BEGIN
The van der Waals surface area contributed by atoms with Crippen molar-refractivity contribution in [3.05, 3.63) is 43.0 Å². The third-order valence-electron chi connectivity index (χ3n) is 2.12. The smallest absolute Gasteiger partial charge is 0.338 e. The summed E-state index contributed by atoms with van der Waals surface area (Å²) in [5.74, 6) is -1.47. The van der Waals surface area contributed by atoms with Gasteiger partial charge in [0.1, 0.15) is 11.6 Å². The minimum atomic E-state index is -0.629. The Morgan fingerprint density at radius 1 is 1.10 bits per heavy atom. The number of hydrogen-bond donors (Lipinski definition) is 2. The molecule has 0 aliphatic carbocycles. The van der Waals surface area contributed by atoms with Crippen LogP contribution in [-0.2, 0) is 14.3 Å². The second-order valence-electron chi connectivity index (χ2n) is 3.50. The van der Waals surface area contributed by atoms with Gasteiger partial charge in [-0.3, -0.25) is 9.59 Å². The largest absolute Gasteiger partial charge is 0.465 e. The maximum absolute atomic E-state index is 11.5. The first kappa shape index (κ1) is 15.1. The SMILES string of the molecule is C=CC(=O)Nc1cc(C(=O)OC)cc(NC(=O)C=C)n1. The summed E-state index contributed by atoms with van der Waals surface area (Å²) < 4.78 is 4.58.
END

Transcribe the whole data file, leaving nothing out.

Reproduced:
The van der Waals surface area contributed by atoms with Crippen molar-refractivity contribution in [3.05, 3.63) is 43.0 Å². The third-order valence-electron chi connectivity index (χ3n) is 2.12. The smallest absolute Gasteiger partial charge is 0.338 e. The summed E-state index contributed by atoms with van der Waals surface area (Å²) in [5.74, 6) is -1.47. The van der Waals surface area contributed by atoms with Gasteiger partial charge in [0.1, 0.15) is 11.6 Å². The minimum atomic E-state index is -0.629. The Morgan fingerprint density at radius 1 is 1.10 bits per heavy atom. The number of hydrogen-bond donors (Lipinski definition) is 2. The molecule has 0 aliphatic carbocycles. The van der Waals surface area contributed by atoms with Crippen LogP contribution in [-0.2, 0) is 14.3 Å². The second-order valence-electron chi connectivity index (χ2n) is 3.50. The van der Waals surface area contributed by atoms with Gasteiger partial charge in [-0.3, -0.25) is 9.59 Å². The largest absolute Gasteiger partial charge is 0.465 e. The maximum absolute atomic E-state index is 11.5. The first kappa shape index (κ1) is 15.1. The SMILES string of the molecule is C=CC(=O)Nc1cc(C(=O)OC)cc(NC(=O)C=C)n1. The summed E-state index contributed by atoms with van der Waals surface area (Å²) < 4.78 is 4.58.